Meghan tries to ban ‘vicious’ act
Meghan Markle today declared "I'm not on trial" as she launched a bid to ban the "vicious" naming of five friends interviewed by a US magazine.
The five close friends of the duchess were interviewed but not named - with Meghan Markle now applying to the High Court to stop their identities being revealed.
The interview revealed that Meghan, 38, had written a letter to her estranged father Thomas Markle, three months after he was unable to walk her down the aisle following a heart attack.
The letter was then published by the Mail on Sunday - with Meghan now suing its publisher Associated Newspapers for breaching her privacy.
The newspaper denies the allegations, saying Mr Markle wanted its content published to correct false impressions her friends had given about the contents in their magazine interviews.
And while Meghan said she had not given her friends permission to speak out, she today hit out at the prospect of them being named if they are called to give evidence.
In a witness statement submitted as part of the application, the duchess said: "These five women are not on trial, and nor am I. The publisher of the Mail on Sunday is the one on trial.
"It is this publisher that acted unlawfully and is attempting to evade accountability; to create a circus and distract from the point of this case - that the Mail on Sunday unlawfully published my private letter.
"Each of these women is a private citizen, young mother, and each has a basic right to privacy.
"Both the Mail on Sunday and the court system have their names on a confidential schedule, but for the Mail on Sunday to expose them in the public domain for no reason other than clickbait and commercial gain is vicious and poses a threat to their emotional and mental wellbeing."
A Mail on Sunday spokesman today said they had "absolutely no intention" of publishing the identities of Meghan's five friends.
They said: "But their evidence is at the heart of the case and we see no reason why their identities should be kept secret.
"That is why we told the Duchess's lawyers last week that the question of their confidentiality should be properly considered by the court."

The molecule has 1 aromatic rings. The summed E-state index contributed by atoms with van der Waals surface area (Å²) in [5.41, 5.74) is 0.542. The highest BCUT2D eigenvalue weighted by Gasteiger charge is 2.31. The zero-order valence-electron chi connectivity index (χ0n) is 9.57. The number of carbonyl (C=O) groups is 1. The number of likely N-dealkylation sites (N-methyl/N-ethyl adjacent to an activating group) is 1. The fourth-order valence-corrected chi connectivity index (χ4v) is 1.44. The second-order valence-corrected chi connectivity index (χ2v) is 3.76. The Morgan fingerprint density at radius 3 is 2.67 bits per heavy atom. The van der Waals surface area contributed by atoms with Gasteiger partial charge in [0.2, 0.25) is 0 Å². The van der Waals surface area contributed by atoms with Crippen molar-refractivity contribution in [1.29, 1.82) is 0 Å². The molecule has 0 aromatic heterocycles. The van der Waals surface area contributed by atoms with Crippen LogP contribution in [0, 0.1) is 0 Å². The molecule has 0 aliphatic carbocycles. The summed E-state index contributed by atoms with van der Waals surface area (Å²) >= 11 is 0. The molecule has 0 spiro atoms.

Last week, the duchess claimed in court documents that her friends had been "rightly concerned for her welfare when pregnant".
The Duchess named the pals - although they are only referred to as A, B, C, D and E in the papers - and they could now be called to testify at a trial.
People magazine previously described them as "Meghan's inner circle - a longtime friend, a former co-star, a friend from LA, a one-time colleague and a close confidante'".
Meghan has identified one of her five pals, Friend A, as the person who told People magazine the letter said: "Dad, I'm so heartbroken. I love you. I have one father."
She claimed this was an "unfortunately inaccurate" portrayal of her letter, claiming she didn't know her friend would go public.
ROYAL FAMILY SPLIT
Meghan Markle and her husband Prince Harry are now living in the US after quitting the Royal Family earlier this year.
A friend revealed this week friends fear she is "struggling" and has "gone very quiet".
Documents filed by Meghan's lawyers in the High Court recently revealed she felt she had been left "unprotected" by the Royal Family while pregnant with son Archie.
Meghan has also claimed she was the subject of a number of damaging and distressing articles, with Kensington Palace ordering her to say nothing but "no comment".
Her legal document stated: "As her friends had never seen her in this state before, they were rightly concerned for her welfare, specifically as she was pregnant, unprotected by the Institution, and prohibited from defending herself."
In the documents, Meghan also claimed her Royal Wedding made Britain $1.8 billion in tourism cash.
She believes the money raised from the wedding at Windsor Castle in May 2018 "far outweighed" the contribution stumped up by the taxpayer towards security.
This article originally appeared on The Sun and was reproduced with permission
Originally published as Meghan tries to ban 'vicious' act